New President and Vice-President of the Society of Fellows
The Society of Fellows—the alumni network of all former Carson Center fellows—has a new president and vice-president. Sophia Kalantzakos will be taking on the role of president and Rob Gioielli will be taking on the role of vice-president. Congratulations!
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Sophia Kalantzakos is Global Distinguished Professor in Environmental Studies and Public Policy at New York University and a long term affiliate at New York University Abu Dhabi. This academic year 2019–2020 she will be a Fung Global Fellow at the Princeton Institute for International and Regional Studies. Her most recent books include China and the Geopolitics of Rare Earths (Oxford University Press, 2018) and The EU, US, and China Tackling Climate Change: Policies and Alliances for the Anthropocene (Routledge, 2017). Her interdisciplinary research focuses on environmental governance, public policy, and geopolitics, especially resource competition and climate change as threats that are reshaping power politics across the globe. She heads eARThumanities, the Environmental Humanities Research Initiative at NYU Abu Dhabi. During her time as a Fung Fellow, Kalantzakos will examine how China's rise, its vision for the Belt and Road Initiative, shifting power relations, and the land and maritime "re-unification" of Eurasia and Africa have begun to reshape global institutions, norms, and governance structures in a way that provokes a renewed intellectual debate over global relations and exchanges. Sophia is a Rachel Carson Center board member and was a fellow in 2015, and an alumni fellow in 2018.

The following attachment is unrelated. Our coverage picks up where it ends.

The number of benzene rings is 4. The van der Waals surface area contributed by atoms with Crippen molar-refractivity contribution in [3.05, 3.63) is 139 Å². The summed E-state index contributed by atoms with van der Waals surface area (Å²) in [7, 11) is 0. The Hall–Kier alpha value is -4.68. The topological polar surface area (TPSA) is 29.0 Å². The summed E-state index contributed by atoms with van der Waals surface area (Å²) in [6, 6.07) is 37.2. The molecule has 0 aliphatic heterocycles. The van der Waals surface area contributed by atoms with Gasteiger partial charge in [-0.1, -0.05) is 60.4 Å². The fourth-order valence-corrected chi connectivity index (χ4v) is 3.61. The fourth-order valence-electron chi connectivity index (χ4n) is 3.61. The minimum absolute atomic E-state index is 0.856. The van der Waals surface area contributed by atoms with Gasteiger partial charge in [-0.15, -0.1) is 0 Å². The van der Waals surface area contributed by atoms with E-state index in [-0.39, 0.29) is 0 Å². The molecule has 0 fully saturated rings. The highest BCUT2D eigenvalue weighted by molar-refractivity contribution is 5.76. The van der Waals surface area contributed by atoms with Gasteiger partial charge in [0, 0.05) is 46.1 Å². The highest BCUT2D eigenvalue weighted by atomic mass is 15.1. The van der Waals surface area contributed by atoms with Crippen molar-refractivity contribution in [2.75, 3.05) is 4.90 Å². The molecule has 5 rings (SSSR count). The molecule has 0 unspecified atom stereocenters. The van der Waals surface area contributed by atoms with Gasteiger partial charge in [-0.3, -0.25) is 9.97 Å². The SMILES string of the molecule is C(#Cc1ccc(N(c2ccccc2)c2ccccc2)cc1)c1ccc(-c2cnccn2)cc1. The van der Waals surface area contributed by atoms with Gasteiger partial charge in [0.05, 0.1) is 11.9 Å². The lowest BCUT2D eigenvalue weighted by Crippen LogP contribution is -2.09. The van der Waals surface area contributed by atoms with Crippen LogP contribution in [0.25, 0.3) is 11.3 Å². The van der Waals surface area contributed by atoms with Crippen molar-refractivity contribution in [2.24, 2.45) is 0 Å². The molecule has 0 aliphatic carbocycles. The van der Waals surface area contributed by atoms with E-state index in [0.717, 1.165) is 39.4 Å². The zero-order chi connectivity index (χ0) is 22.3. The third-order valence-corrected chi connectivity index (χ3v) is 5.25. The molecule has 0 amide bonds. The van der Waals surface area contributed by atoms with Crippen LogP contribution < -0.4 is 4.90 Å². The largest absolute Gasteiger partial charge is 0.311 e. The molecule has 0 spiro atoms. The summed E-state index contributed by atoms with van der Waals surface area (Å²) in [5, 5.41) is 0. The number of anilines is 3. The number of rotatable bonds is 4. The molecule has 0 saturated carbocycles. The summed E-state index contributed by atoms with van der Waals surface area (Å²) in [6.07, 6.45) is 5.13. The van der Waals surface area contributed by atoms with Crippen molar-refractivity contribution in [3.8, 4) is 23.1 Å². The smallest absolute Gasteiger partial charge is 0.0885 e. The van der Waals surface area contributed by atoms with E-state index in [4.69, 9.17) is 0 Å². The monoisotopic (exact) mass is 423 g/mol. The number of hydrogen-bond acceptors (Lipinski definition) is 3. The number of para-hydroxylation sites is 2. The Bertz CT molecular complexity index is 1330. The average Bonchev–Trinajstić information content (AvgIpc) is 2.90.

Rob Gioielli is an environmental historian, with a particular interest in the intersections of race, justice, and the urban environment, as well as the critical history of environmentalism. He is currently an associate professor of history at the University of Cincinnati, where he teaches courses in history and environmental studies and directs the Blue Ash College Honors Program. His first book, Environmental Activism and the Urban Crisis, explored how the American environmental justice movement emerged from protests and organizing by poor, working-class and minority urbanites in the 1960s and 1970s in response to the active destruction of their homes, neighborhoods, and communities. After writing a history of environmentalism from the bottom up, he explored it from the top-down, spending a few years researching environmental philanthropy, as well as the culture and politics of international wildlife conservation. Rob was also recently elected chair of the board of the directors for the Over-the-Rhine Museum, an effort to create an immersive, community-focused museum in Cincinnati's most historic and diverse, but rapidly changing neighborhood. Rob was a fellow in 2010–11 and an alumni fellow in 2019.